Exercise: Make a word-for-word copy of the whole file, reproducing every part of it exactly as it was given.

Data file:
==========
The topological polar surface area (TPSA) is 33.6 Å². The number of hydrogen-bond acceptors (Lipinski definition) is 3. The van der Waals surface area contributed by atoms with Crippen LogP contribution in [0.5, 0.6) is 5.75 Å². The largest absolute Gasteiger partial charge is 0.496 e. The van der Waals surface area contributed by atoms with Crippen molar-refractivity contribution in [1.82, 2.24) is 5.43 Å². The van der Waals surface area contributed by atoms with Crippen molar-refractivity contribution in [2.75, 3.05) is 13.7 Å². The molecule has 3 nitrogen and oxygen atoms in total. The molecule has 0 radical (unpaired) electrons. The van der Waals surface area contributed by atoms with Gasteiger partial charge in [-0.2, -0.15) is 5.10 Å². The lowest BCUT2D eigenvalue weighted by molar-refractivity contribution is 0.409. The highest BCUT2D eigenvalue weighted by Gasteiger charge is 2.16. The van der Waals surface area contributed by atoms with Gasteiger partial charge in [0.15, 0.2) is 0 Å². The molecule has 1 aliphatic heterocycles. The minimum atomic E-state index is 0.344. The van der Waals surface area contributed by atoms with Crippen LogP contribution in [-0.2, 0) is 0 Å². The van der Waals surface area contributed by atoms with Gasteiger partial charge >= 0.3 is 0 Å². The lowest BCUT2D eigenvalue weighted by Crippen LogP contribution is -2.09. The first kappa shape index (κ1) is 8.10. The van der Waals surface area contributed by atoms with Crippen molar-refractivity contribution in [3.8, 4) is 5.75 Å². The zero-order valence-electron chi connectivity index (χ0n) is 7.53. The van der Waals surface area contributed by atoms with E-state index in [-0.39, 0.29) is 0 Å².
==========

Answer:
The topological polar surface area (TPSA) is 33.6 Å². The number of hydrogen-bond acceptors (Lipinski definition) is 3. The van der Waals surface area contributed by atoms with Crippen LogP contribution in [0.5, 0.6) is 5.75 Å². The largest absolute Gasteiger partial charge is 0.496 e. The van der Waals surface area contributed by atoms with Crippen molar-refractivity contribution in [1.82, 2.24) is 5.43 Å². The van der Waals surface area contributed by atoms with Crippen molar-refractivity contribution in [2.75, 3.05) is 13.7 Å². The molecule has 3 nitrogen and oxygen atoms in total. The molecule has 0 radical (unpaired) electrons. The van der Waals surface area contributed by atoms with Gasteiger partial charge in [-0.2, -0.15) is 5.10 Å². The lowest BCUT2D eigenvalue weighted by molar-refractivity contribution is 0.409. The highest BCUT2D eigenvalue weighted by Gasteiger charge is 2.16. The van der Waals surface area contributed by atoms with Gasteiger partial charge in [0.15, 0.2) is 0 Å². The molecule has 1 aliphatic heterocycles. The minimum atomic E-state index is 0.344. The van der Waals surface area contributed by atoms with Crippen LogP contribution in [-0.2, 0) is 0 Å². The van der Waals surface area contributed by atoms with Gasteiger partial charge >= 0.3 is 0 Å². The lowest BCUT2D eigenvalue weighted by Crippen LogP contribution is -2.09. The first kappa shape index (κ1) is 8.10. The van der Waals surface area contributed by atoms with Crippen molar-refractivity contribution in [3.8, 4) is 5.75 Å². The zero-order valence-electron chi connectivity index (χ0n) is 7.53. The van der Waals surface area contributed by atoms with E-state index in [-0.39, 0.29) is 0 Å².